UN Report: 25,000 foreign fighters now linked to ISIS, Al Qaeda

BEGÜM TUNAKAN
Published 02.04.2015 00:00
Updated 03.04.2015 01:02
emReuters Photo/em
Reuters Photo

As violent militant groups gain worldwide recognition and substantial ground, the number of foreigners fighting alongside militant groups in war-torn countries hit more than 25,000, a United Nations report said. The number of foreign fighters worldwide increased by 71 percent between mid-2014 and March 2015, the panel of experts monitoring UN sanctions against al-Qaeda said in the report obtained on Wednesday by the Associated Press.

The increasing number of foreigners joining violent militant groups "pose[s] an immediate and long-term threat" and "an urgent global security problem," the report said. The provocative and offensive views circulate more quickly and broadly on social media as the online propaganda operations make it easier to recruit new followers to join militant groups.

The report indicates the highest number of foreign fighters come from Tunisia, Morocco, France and Russia. There is also an increase in the number of fighters from the Maldives, Finland and Trinidad and Tobago.

About 6,500 foreign fighters have actively fought in Afghanistan against the U.S.-backed central government and NATO troops. Hundreds are fighting in Yemen, Libya, Nigeria and Somalia where chaos, instability and violence prevail. Yemen has been in a state of constant turmoil due to the ongoing bloody battle between Saudi-backed government forces and Iranian-backed Houthi rebels. Libya has become a hub for ISIS, as militants have long benefited from the absence of political authority. In Somalia, the militant group al-Shabaab has battled the UN-backed government, attracting around 100 fighters mostly coming from North African countries. In Nigeria, the militant group Boko Haram recruits many Nigerian youth as they have become more sympathetic to Boko Haram.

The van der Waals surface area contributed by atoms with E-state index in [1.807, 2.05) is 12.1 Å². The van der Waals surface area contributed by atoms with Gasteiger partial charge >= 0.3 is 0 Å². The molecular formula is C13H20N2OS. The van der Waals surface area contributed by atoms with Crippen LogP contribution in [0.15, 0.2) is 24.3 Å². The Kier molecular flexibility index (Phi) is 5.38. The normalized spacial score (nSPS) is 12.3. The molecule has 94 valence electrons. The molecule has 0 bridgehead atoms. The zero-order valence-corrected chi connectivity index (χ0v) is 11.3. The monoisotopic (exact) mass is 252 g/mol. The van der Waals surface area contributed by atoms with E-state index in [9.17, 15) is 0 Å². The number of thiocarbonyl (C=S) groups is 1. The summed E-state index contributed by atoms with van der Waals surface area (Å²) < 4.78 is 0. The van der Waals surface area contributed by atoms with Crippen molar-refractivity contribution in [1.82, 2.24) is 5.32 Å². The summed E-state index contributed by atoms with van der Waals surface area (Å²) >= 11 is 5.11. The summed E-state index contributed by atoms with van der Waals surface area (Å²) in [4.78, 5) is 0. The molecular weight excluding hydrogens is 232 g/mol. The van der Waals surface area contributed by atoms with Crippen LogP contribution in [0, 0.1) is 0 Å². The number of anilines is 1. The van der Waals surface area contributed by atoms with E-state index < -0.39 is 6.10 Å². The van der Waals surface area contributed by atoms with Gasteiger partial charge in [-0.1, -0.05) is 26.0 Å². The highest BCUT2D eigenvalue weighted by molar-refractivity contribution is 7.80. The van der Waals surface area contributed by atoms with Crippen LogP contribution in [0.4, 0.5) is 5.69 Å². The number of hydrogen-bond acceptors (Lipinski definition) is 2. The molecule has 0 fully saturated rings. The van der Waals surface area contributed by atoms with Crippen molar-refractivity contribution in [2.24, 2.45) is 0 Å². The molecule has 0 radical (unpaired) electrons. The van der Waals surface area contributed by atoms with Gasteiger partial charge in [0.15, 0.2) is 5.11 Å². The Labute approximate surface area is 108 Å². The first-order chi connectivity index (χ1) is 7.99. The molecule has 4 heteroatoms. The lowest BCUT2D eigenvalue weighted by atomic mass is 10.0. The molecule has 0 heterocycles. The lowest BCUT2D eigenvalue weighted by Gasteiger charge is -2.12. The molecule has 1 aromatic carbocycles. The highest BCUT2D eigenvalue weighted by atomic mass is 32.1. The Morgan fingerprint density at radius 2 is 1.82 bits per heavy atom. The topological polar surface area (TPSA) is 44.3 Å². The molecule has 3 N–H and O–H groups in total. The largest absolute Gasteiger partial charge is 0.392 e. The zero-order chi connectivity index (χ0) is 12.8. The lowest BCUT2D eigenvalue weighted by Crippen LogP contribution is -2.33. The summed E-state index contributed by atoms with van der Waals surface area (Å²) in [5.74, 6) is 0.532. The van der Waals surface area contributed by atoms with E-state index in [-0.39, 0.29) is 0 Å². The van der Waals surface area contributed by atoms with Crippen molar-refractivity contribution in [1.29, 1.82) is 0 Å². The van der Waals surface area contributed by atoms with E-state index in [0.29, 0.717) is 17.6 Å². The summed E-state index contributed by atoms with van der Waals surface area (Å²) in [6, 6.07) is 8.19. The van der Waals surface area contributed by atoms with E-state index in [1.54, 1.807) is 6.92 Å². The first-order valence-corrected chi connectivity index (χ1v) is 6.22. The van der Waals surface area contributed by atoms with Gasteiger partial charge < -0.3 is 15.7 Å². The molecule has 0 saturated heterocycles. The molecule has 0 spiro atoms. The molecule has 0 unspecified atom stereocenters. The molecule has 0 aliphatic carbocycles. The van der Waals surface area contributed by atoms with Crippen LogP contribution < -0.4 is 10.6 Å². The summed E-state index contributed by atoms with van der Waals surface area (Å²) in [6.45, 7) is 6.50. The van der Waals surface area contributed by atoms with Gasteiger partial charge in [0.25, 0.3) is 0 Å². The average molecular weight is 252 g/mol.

Syria and Iraq are the top two destinations, accounting for over 20,000 foreign fighters, primarily fighting for ISIS, but also the al-Nusra Front, the report said. More than half of them have come from European countries, as Europe is struggling to prevent potential terrorist attacks with an increasing number of homegrown ISIS-linked militants.

Considering the potential security threat to European countries, homegrown militants have become a major threat for European countries. The security threat posed by ISIS-linked militants has recently drawn much more attention in Europe. Europe's police organization, Europol, underscored that the roughly 5,000 radicalized European fighters in Syria will continue to pose a greater risk to European countries as they become more hostile to the West. Due to the large number of homegrown militants European countries have to take significant measures to stop the flow of militants who are looking to return to their home countries or want to travel abroad to fight alongside ISIS militants in Syria and Iraq.

This number is expected to steadily increase while triggering more concerns over the radicalization and recruitment of many young Europeans through ISIS-linked organizations. By the end of 2015, it is expected that as many as 10,000 Europeans will travel to the Middle East to wage war as part of radical militant groups, according to French authorities.

However, EU border security has failed to prevent radicalized youth from travelling abroad. EU member states have failed to implement efficient and effective border checks at international airports, as the flow of European ISIS sympathizers to Turkish-Syria border cannot be stopped. Due to gaps in intelligence sharing between European states, many suspected ISIS sympathizers planning to travel to Syria arrive in Turkey undetected. European border security has been insufficient, and the EU keeps pressuring Turkey, providing it with a watch list of 10,000 European ISIS sympathizers in order to make the task of policing the Turkish border easier, while not being able to keep those militants within its borders.

In addition to the Middle East, many far-right affiliated European militants from Sweden, Bulgaria and Hungary have reportedly joined paramilitary groups in eastern Ukraine to fight against pro-Russian separatists in the Donbass region. European extremists spread their ideas on social media in order to gain more followers who are ready to fight in eastern Ukraine.

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